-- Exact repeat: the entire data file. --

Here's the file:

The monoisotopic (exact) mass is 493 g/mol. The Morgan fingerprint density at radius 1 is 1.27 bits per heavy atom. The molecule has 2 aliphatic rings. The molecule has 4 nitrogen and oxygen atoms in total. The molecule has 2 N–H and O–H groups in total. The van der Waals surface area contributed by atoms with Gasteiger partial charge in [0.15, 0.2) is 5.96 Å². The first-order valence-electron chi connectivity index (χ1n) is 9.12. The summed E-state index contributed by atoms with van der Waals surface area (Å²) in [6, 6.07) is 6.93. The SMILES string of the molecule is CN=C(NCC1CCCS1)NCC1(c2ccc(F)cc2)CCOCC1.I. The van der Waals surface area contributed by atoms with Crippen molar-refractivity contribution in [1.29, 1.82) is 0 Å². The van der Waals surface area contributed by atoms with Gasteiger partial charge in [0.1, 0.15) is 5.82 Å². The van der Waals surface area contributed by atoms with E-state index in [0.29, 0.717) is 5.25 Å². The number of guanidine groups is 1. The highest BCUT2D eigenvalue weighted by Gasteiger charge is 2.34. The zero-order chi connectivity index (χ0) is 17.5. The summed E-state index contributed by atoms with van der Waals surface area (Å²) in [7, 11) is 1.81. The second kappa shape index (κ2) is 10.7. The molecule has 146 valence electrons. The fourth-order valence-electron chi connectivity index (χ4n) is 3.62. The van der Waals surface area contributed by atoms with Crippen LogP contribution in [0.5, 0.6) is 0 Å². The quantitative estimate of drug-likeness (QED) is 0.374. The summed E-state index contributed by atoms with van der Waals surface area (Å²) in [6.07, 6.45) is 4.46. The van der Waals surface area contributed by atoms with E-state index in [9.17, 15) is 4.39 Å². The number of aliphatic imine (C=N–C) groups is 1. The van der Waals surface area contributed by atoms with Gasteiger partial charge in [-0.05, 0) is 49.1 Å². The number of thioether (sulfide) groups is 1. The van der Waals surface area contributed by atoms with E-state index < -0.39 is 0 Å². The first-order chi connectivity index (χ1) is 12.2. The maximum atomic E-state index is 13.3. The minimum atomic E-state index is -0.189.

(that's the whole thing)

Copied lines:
The monoisotopic (exact) mass is 493 g/mol. The Morgan fingerprint density at radius 1 is 1.27 bits per heavy atom. The molecule has 2 aliphatic rings. The molecule has 4 nitrogen and oxygen atoms in total. The molecule has 2 N–H and O–H groups in total. The van der Waals surface area contributed by atoms with Gasteiger partial charge in [0.15, 0.2) is 5.96 Å². The first-order valence-electron chi connectivity index (χ1n) is 9.12. The summed E-state index contributed by atoms with van der Waals surface area (Å²) in [6, 6.07) is 6.93. The SMILES string of the molecule is CN=C(NCC1CCCS1)NCC1(c2ccc(F)cc2)CCOCC1.I. The van der Waals surface area contributed by atoms with Crippen molar-refractivity contribution in [1.29, 1.82) is 0 Å². The van der Waals surface area contributed by atoms with Gasteiger partial charge in [0.1, 0.15) is 5.82 Å². The van der Waals surface area contributed by atoms with E-state index in [0.29, 0.717) is 5.25 Å². The number of guanidine groups is 1. The highest BCUT2D eigenvalue weighted by Gasteiger charge is 2.34. The zero-order chi connectivity index (χ0) is 17.5. The summed E-state index contributed by atoms with van der Waals surface area (Å²) in [7, 11) is 1.81. The second kappa shape index (κ2) is 10.7. The molecule has 146 valence electrons. The fourth-order valence-electron chi connectivity index (χ4n) is 3.62. The van der Waals surface area contributed by atoms with Crippen LogP contribution in [0.5, 0.6) is 0 Å². The quantitative estimate of drug-likeness (QED) is 0.374. The summed E-state index contributed by atoms with van der Waals surface area (Å²) in [6.07, 6.45) is 4.46. The van der Waals surface area contributed by atoms with E-state index in [9.17, 15) is 4.39 Å². The number of aliphatic imine (C=N–C) groups is 1. The van der Waals surface area contributed by atoms with Gasteiger partial charge in [-0.05, 0) is 49.1 Å². The number of thioether (sulfide) groups is 1. The van der Waals surface area contributed by atoms with E-state index < -0.39 is 0 Å². The first-order chi connectivity index (χ1) is 12.2. The maximum atomic E-state index is 13.3. The minimum atomic E-state index is -0.189.